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Richard Boddington

Camera Speed Test

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Hi,

 

Any one know of a cheap and easy way to measure a cameras fps rate?

 

How can I determine the fps the camera is running at even when the "dial" is set for 24fps?

 

The camera is undercranking a little, but I can't tell exactly by how much.

 

I thought there might be a way to measure this is telecine but there is not of course, because frames are frames, the telecine computer has no idea what the fps was.

 

Is there some thing I can shoot, and then watch on playback to determine the fps?

 

Thanks

Richard

Edited by Richard Boddington

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All camera hire places have instruments for this.

Some 1st AC's have a thing I believe is called a CineCheck that does this.

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some ruff and cheap test

 

mark one frame thrue the lens hole, roll the camera for 5 sec and count the perfs

cam speeds ups and slowes down.

 

then you need a stoboscopic gun set at 24 or 25 fps that freez the movment.

you can use those guns at rental houses

 

another test i did on a set i had a doubt is :

set your cam in front of a tv at 25 fps as the tv is in 50 hertz the bar should freez then set your cam at 24 fps the bar should go down slowly

same at 30 fps for tv set at 60 htz

oldies can slow down when batteries are dead

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Shoot a running stopwatch. Even a $10 stopwatch will give hundredths of a second readout. Pretty simple math to determine the framerate from the time increment.

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Ok so for the totally math brain dead people like myself :D

 

This would be done by shooting the running stop watch and then seeing if I capture 24 frames with each passing second?

 

Richard

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Guest JoshuaNitschke

I'd think this would be done by running the camera for five seconds (start the watch when you start the camera) and then stopping it and the watch. Find out how many frames were filmed, and divide it by the number of seconds (5).

 

That should yield the Fps unless I'm an idiot.

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You could shoot the stopwatch in xcu, then run the stopwatch when you playback your video dailies footage and see who wins :D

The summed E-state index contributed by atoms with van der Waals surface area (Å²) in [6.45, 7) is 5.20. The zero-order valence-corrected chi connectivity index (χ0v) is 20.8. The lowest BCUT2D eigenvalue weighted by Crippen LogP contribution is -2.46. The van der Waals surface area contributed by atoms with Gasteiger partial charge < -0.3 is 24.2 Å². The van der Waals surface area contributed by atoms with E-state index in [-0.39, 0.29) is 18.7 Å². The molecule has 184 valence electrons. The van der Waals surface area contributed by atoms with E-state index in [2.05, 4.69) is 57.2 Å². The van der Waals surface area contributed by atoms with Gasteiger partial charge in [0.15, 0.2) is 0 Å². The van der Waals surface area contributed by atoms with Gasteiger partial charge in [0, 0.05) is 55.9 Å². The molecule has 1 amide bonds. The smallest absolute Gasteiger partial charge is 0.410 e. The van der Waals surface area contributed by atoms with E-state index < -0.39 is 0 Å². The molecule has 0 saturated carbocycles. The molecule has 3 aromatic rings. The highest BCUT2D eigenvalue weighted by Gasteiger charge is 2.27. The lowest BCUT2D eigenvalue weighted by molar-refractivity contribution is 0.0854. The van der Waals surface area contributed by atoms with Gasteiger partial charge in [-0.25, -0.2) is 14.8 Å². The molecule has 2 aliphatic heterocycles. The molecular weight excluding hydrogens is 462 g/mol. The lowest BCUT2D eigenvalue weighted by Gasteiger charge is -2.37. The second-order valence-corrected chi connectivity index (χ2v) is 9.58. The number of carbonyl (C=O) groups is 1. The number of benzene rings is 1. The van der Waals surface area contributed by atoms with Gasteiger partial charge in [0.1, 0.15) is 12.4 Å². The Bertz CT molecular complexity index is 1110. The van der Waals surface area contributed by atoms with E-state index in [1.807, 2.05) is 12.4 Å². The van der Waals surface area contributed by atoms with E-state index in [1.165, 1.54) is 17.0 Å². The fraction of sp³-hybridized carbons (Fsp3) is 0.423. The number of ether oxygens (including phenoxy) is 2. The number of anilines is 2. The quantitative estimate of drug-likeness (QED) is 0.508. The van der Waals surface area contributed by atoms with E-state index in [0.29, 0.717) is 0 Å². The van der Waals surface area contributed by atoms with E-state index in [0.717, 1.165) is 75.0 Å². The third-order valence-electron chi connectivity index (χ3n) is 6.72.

Of course to be really precise you'd need a 'pulldown' capable stopwatch <_<

 

The question is do you need to be "close enough" or exact in which case a visit to a rental house/vendor and have them strobe it is best.

 

-Sam

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You are putting a very accurate time-reference in the picture taken by the camera. At 24 fps each frame should show an increment of 0.041666666666666666666666666666667 seconds. Or rather, more sensibly, check that 24 frames is showing an exact 1 second increment. 20 seconds should be enough to check your frame rate within a few zillionths of a percent.

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i just went through this with my camera, and was given a good idea for a decent low budget fps check.

 

get something else that is crystal controlled (other camera, progector), with the camera to be tested frame up something on the other camera (i shot into the lens port of an 16bl). run the camera to be tested, looking through the viewfinder, if it appears that whatever your framed on is not moving, then your running at the same speed.

 

when i did this, i found my camera running a little off, so i adjusted the variable speed motor on the bl until it matched, reading the tachometer on the bl told me what the camera in question was running at.

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Go to a rental house borrow their cinecheck meter. Easy and fast. They shouldn't charge you.

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Thank-you all for the info.

 

I found a device that does just what I need from Tobin systems. You point the camera at it and watch the LEDs via the viewfinder, easy to use. Only $79.00 if any one else is interested.

 

Thanks

Richard

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Old news but;

You can edit in 24fps and have a sound or a snare/whatever occur at every frame.

 

Since film cameras are mechanical they have a repeating noise pattern that reflects the speed. If it's off, the sound will start to reverberate. You should be able to tell which one sounds faster, the camera or the repeating snare.

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